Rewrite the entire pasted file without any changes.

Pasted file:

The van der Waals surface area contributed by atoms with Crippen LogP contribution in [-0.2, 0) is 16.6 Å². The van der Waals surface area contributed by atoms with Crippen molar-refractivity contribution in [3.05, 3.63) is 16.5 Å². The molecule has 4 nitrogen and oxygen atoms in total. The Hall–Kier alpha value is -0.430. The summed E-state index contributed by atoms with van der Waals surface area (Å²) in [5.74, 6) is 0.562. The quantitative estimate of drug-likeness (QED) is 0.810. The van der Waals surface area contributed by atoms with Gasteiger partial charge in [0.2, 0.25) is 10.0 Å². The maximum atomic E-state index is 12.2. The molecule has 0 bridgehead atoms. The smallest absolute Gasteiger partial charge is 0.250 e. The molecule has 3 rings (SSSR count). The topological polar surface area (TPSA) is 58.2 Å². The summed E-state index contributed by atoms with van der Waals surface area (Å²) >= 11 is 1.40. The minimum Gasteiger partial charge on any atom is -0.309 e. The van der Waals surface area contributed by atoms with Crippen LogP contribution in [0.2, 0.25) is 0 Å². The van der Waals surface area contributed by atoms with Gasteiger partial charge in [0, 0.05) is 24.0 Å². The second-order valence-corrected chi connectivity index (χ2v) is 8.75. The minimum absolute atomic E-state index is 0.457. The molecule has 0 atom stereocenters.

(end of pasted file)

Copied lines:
The van der Waals surface area contributed by atoms with Crippen LogP contribution in [-0.2, 0) is 16.6 Å². The van der Waals surface area contributed by atoms with Crippen molar-refractivity contribution in [3.05, 3.63) is 16.5 Å². The molecule has 4 nitrogen and oxygen atoms in total. The Hall–Kier alpha value is -0.430. The summed E-state index contributed by atoms with van der Waals surface area (Å²) in [5.74, 6) is 0.562. The quantitative estimate of drug-likeness (QED) is 0.810. The van der Waals surface area contributed by atoms with Gasteiger partial charge in [0.2, 0.25) is 10.0 Å². The maximum atomic E-state index is 12.2. The molecule has 0 bridgehead atoms. The smallest absolute Gasteiger partial charge is 0.250 e. The molecule has 3 rings (SSSR count). The topological polar surface area (TPSA) is 58.2 Å². The summed E-state index contributed by atoms with van der Waals surface area (Å²) >= 11 is 1.40. The minimum Gasteiger partial charge on any atom is -0.309 e. The van der Waals surface area contributed by atoms with Crippen LogP contribution in [0.2, 0.25) is 0 Å². The van der Waals surface area contributed by atoms with Gasteiger partial charge in [0, 0.05) is 24.0 Å². The second-order valence-corrected chi connectivity index (χ2v) is 8.75. The minimum absolute atomic E-state index is 0.457. The molecule has 0 atom stereocenters.